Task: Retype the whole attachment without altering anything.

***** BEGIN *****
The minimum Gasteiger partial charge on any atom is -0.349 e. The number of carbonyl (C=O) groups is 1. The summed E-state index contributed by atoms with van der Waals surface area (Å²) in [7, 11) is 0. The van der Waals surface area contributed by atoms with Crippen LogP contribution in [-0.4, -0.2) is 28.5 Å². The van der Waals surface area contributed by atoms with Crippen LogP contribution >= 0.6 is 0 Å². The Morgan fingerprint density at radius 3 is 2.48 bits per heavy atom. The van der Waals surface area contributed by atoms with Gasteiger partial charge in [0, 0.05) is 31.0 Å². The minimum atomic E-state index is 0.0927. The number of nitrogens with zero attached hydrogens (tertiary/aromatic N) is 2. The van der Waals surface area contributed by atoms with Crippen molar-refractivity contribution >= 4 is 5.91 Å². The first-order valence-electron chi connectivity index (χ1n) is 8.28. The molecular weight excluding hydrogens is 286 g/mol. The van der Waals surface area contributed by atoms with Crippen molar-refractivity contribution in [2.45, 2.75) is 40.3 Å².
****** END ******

The minimum Gasteiger partial charge on any atom is -0.349 e. The number of carbonyl (C=O) groups is 1. The summed E-state index contributed by atoms with van der Waals surface area (Å²) in [7, 11) is 0. The van der Waals surface area contributed by atoms with Crippen LogP contribution in [-0.4, -0.2) is 28.5 Å². The van der Waals surface area contributed by atoms with Crippen LogP contribution >= 0.6 is 0 Å². The Morgan fingerprint density at radius 3 is 2.48 bits per heavy atom. The van der Waals surface area contributed by atoms with Gasteiger partial charge in [0, 0.05) is 31.0 Å². The minimum atomic E-state index is 0.0927. The number of nitrogens with zero attached hydrogens (tertiary/aromatic N) is 2. The van der Waals surface area contributed by atoms with Crippen molar-refractivity contribution >= 4 is 5.91 Å². The first-order valence-electron chi connectivity index (χ1n) is 8.28. The molecular weight excluding hydrogens is 286 g/mol. The van der Waals surface area contributed by atoms with Crippen molar-refractivity contribution in [2.45, 2.75) is 40.3 Å².